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Home > News > Columnists > Rajeev Srinivasan

End of The American Century

March 29, 2004

I have wondered for a long time if the American Century has come to a close, and if so, when. On the face of it, given the military and economic power that the US wields today, it is hard to imagine that the US may ever cease to dominate the world. In addition, the soft power of the US is considerable: American culture is a major export.

It is quite likely that no power has ever had so much dominance in either the hard power sense or the soft power sense over the rest of the world. Some time ago, I quoted historian Paul Kennedy about the overwhelming preponderance of American military power, as evidenced by its thirteen aircraft carrier groups. Very few other countries, something like five, have even one carrier.

Similarly, in science, engineering, business and finance, too, America bestrides the world like a colossus. An American specialty is the harnessing of large amounts of resources and choreographing men and materials in complex projects. The paradigm I have always thought of is American football, with its overwhelming use of force, tightly scripted, to defeat the enemy.

Americans are also past masters at the selling of dreams. Put these together, and you have Hollywood, McDonalds, the venture capital industry, and the innovation engine that has brought so much prosperity to the country. I think this is the core competency of the Americans.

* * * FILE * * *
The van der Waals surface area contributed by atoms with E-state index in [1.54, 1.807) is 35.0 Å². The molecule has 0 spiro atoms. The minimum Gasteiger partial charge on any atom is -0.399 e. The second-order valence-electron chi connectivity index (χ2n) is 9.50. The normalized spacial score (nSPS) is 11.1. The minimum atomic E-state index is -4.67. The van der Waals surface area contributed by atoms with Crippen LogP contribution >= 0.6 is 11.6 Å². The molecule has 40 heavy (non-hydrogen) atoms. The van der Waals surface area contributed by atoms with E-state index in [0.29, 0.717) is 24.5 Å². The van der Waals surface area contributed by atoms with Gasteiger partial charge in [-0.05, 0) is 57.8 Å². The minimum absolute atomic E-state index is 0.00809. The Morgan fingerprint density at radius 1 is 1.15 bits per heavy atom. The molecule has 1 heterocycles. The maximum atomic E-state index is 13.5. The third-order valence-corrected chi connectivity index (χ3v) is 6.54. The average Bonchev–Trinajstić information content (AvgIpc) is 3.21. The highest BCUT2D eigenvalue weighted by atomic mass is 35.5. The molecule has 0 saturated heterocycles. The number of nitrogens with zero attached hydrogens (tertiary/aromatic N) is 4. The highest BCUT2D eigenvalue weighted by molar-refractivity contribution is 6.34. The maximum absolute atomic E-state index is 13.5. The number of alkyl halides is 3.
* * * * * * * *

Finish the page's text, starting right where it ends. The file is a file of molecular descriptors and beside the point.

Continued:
For years, I have been intrigued by the core competency of nations. When I used to travel frequently to Germany, I used to ask my hosts about what they considered their strength. The answer was "precision engineering". That is, the great German brands like BMW and Mercedes, Carl Zeiss, Leica, Rollei, Siemens.

The sad fact, though, is that the world doesn't need precision engineering except in niche markets. Yes, there will always be demand for BMWs and Porsches. But look at what happened to the expensive German cameras of old. Japanese firms like Nikon, Canon, Olympus deposed the Germans because they were able to meet customers' needs with computing, not as much precision mechanical engineering. Or cost. Take Siemens: they make rock-solid PCs that last 10 years, but people are looking to junk them after 2 years.

Similarly, I have asked Britons what their core competency is: and the answer is, "financial skills." The City of London is still perhaps the world's most important financial center. Besides, they have plenty of capital that they, er... borrowed, notably from India. Just to take a small example, Robert Clive declared his fortune in 1770 at 400,000 pounds. By the miracle of compound interest, at a 6 percent discount rate, that amounts to $477 billion today. Fairly serious money, roughly the same as India's GDP, and that is just one man's loot.